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Millions Recovered

  • $5,400,000.00 settlement involving a seaman who fell from a stairway during fire and boat drill aboard a container ship sustaining quadriplegic injuries. Partners Mellusi and Shisha personally inspected the vessel taking hundreds of measurements and still and videos of every stairway in the ship’s main deck house. The data was compared with the vessel’s design plans in our library which demonstrated the vessel had been negligently constructed in that it failed to follow the naval architect’s original design specifications.
  • $2,400,000 jury award to a licensed marine engineer who sustained permanent knee injuries while attempting to remove a 200 lb. valve from an overhead piping system. Partner Mellusi personally inspected the ship’s engine room taking detailed photos and measurements. A duplicate valve was obtained from a maritime junkyard and was brought into court along with an auto-shop mechanical hoist capable of lifting it 12 feet to demonstrate the vessel lacked suitable means to perform this work safely. The jury award was in top ten verdicts in the United States for a comparable knee injury. The case was tried to verdict in a New York Federal Court.
  • $2,980,000.00 jury award to a ship’s cook for back injury resulting from insufficient procedures for moving ship stores. Case tried in New York federal court.
  • $2,700,000.00 settlement to a mate on a Tanker vessel who sustained multiple fractures.
  • $2,000,000.00 was awarded to a barge deckhand – wrongful death.
  • $1,827,000 awarded to a marine engineer working on a US Government supply vessel who fell into an unguarded ventilation fan causing neck, shoulder and hand injuries. The case was tried non-jury before a federal judge in Baltimore Federal Court. The court award was subsequently determined to be within the highest ten verdicts for the State of Maryland in 2009.
  • $1,200,000.00 jury award to a ship’s Bosun who sustained shoulder and neck injuries while attempting to move plywood sheets on main deck of vessel during 40 knot winds. Case tried in New York Federal Court.
  • $950,000 awarded to passenger killed when his recreational boat came into collision with tow wire of tug and barge
  • $850,000 settlement, Federal Court Allentown PA., to seaman sustained herniated disk while lifting a 110 lbs crane hooks.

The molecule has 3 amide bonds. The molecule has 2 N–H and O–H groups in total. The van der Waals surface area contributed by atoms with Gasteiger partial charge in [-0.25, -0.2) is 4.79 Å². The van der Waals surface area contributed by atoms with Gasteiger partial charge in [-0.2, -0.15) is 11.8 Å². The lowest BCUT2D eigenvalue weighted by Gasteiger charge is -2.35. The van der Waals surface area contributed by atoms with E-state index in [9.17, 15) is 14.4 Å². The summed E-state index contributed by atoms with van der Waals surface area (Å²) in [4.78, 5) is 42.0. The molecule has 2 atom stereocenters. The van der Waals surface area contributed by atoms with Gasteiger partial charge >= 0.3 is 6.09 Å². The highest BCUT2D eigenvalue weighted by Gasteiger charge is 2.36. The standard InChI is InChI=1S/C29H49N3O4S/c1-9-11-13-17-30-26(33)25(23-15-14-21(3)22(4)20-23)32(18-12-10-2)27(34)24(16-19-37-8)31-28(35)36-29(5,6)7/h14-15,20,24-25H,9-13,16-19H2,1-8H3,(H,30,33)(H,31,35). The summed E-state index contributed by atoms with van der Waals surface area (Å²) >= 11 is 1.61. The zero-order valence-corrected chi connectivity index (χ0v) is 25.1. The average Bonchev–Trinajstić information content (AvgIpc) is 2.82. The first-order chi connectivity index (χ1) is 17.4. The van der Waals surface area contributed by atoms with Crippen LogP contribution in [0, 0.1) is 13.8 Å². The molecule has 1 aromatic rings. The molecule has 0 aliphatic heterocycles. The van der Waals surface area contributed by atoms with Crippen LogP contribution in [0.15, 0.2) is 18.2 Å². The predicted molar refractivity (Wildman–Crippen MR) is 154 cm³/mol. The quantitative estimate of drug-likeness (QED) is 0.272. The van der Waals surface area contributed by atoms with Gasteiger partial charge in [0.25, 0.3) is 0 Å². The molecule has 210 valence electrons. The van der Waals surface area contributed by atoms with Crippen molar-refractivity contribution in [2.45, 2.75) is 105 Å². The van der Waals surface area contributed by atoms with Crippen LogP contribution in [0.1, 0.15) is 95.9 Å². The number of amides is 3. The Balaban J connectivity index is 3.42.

• $840,000 jury award to a seaman who fell from ladder while painting sustaining fractured wrist.
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Shipyards can be toxic workplaces

When people in New York think about jobs in the shipping industry, they imagine people working on a ship. However, there are many other types of occupations and some of them involve a shipyard. The National Institutes of Health point out that a shipyard is not just a place where ships are assembled. It’s also where ships are taken when they are in need of maintenance, disassembly, cleaned or need something repaired.

When ships need to be cleaned, workers must use chemicals that contain copper, solvents, flammable materials and heavy metals. The chemicals are needed to blast off the organisms, barnacles, contaminates and other things that have built up on the ship’s hull while it was at sea. However, during the cleaning process, the removal of these items can lead to the release of pollutants, organic compounds and even lead.

Before workers can perform maintenance on a ship, the bilge tanks and ballast need to be emptied. However, this process can expose them to harmful substances. The Occupational Safety and Health Administration points out that if there is bunker oil, fish, drilling mud, sewage, or sour crude oil in the ship’s tank there could be an accumulation of hydrogen sulfide. This natural gas, if inhaled can pose a life threat to workers and is difficult to detect.

In addition to the toxins found around the ships themselves, shipyards can contain other toxins. For example, internal combustion engines and welding can produce carbon monoxide. Enclosed spaces, such as pumps and pipes can also be places where hazardous materials are located. Toxins may also occur during other processes when material is transported or dumped.

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Rated By Superlawyer Ralph J Mellusi Rated By Superlawyer Ralph J Mellusi
Rated By Superlawyer Ralph J Mellusi Rated By Superlawyer Ralph J Mellusi
Rated By Sfpracuperlawyer Ralph J Mellusi Rated By Superlawyer Ralph J Mellusi